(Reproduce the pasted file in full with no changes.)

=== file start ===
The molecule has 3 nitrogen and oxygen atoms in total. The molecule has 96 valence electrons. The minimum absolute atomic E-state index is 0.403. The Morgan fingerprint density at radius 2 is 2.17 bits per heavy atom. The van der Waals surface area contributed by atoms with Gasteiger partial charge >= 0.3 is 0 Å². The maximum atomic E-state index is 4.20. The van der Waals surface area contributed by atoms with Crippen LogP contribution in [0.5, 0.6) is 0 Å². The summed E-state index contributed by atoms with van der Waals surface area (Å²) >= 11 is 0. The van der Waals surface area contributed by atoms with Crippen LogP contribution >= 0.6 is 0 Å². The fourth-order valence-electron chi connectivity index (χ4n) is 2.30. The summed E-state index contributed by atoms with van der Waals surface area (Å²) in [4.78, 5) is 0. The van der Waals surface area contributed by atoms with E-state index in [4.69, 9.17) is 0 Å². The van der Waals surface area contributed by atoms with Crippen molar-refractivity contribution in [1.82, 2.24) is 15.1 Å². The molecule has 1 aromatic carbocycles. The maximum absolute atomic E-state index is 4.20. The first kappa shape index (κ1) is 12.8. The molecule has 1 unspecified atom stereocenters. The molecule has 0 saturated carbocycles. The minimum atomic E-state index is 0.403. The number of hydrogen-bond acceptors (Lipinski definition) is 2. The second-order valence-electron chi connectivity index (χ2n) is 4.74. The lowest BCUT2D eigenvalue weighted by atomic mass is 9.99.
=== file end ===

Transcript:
The molecule has 3 nitrogen and oxygen atoms in total. The molecule has 96 valence electrons. The minimum absolute atomic E-state index is 0.403. The Morgan fingerprint density at radius 2 is 2.17 bits per heavy atom. The van der Waals surface area contributed by atoms with Gasteiger partial charge >= 0.3 is 0 Å². The maximum atomic E-state index is 4.20. The van der Waals surface area contributed by atoms with Crippen LogP contribution in [0.5, 0.6) is 0 Å². The summed E-state index contributed by atoms with van der Waals surface area (Å²) >= 11 is 0. The van der Waals surface area contributed by atoms with Crippen LogP contribution >= 0.6 is 0 Å². The fourth-order valence-electron chi connectivity index (χ4n) is 2.30. The summed E-state index contributed by atoms with van der Waals surface area (Å²) in [4.78, 5) is 0. The van der Waals surface area contributed by atoms with E-state index in [4.69, 9.17) is 0 Å². The van der Waals surface area contributed by atoms with Crippen molar-refractivity contribution in [1.82, 2.24) is 15.1 Å². The molecule has 1 aromatic carbocycles. The maximum absolute atomic E-state index is 4.20. The first kappa shape index (κ1) is 12.8. The molecule has 1 unspecified atom stereocenters. The molecule has 0 saturated carbocycles. The minimum atomic E-state index is 0.403. The number of hydrogen-bond acceptors (Lipinski definition) is 2. The second-order valence-electron chi connectivity index (χ2n) is 4.74. The lowest BCUT2D eigenvalue weighted by atomic mass is 9.99.